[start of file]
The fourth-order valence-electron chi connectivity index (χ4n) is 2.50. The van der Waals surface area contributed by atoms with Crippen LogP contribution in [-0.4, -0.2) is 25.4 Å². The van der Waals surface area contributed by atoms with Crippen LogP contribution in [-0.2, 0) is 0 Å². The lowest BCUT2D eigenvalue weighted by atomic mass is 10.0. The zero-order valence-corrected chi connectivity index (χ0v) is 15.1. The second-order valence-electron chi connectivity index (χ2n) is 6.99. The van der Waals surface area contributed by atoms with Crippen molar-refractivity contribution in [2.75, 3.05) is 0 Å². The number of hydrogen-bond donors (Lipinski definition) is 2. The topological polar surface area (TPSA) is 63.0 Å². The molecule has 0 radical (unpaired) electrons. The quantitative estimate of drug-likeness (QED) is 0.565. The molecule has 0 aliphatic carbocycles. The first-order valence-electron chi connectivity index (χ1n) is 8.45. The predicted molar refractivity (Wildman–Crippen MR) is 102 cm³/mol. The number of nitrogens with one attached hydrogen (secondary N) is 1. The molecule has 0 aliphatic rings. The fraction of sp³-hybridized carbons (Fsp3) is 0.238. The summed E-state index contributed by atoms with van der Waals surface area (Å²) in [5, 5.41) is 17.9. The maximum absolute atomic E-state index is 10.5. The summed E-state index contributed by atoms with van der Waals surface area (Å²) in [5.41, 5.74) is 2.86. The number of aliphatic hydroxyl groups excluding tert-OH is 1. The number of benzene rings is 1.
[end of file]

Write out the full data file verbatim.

The fourth-order valence-electron chi connectivity index (χ4n) is 2.50. The van der Waals surface area contributed by atoms with Crippen LogP contribution in [-0.4, -0.2) is 25.4 Å². The van der Waals surface area contributed by atoms with Crippen LogP contribution in [-0.2, 0) is 0 Å². The lowest BCUT2D eigenvalue weighted by atomic mass is 10.0. The zero-order valence-corrected chi connectivity index (χ0v) is 15.1. The second-order valence-electron chi connectivity index (χ2n) is 6.99. The van der Waals surface area contributed by atoms with Crippen molar-refractivity contribution in [2.75, 3.05) is 0 Å². The number of hydrogen-bond donors (Lipinski definition) is 2. The topological polar surface area (TPSA) is 63.0 Å². The molecule has 0 radical (unpaired) electrons. The quantitative estimate of drug-likeness (QED) is 0.565. The molecule has 0 aliphatic carbocycles. The first-order valence-electron chi connectivity index (χ1n) is 8.45. The predicted molar refractivity (Wildman–Crippen MR) is 102 cm³/mol. The number of nitrogens with one attached hydrogen (secondary N) is 1. The molecule has 0 aliphatic rings. The fraction of sp³-hybridized carbons (Fsp3) is 0.238. The summed E-state index contributed by atoms with van der Waals surface area (Å²) in [5, 5.41) is 17.9. The maximum absolute atomic E-state index is 10.5. The summed E-state index contributed by atoms with van der Waals surface area (Å²) in [5.41, 5.74) is 2.86. The number of aliphatic hydroxyl groups excluding tert-OH is 1. The number of benzene rings is 1.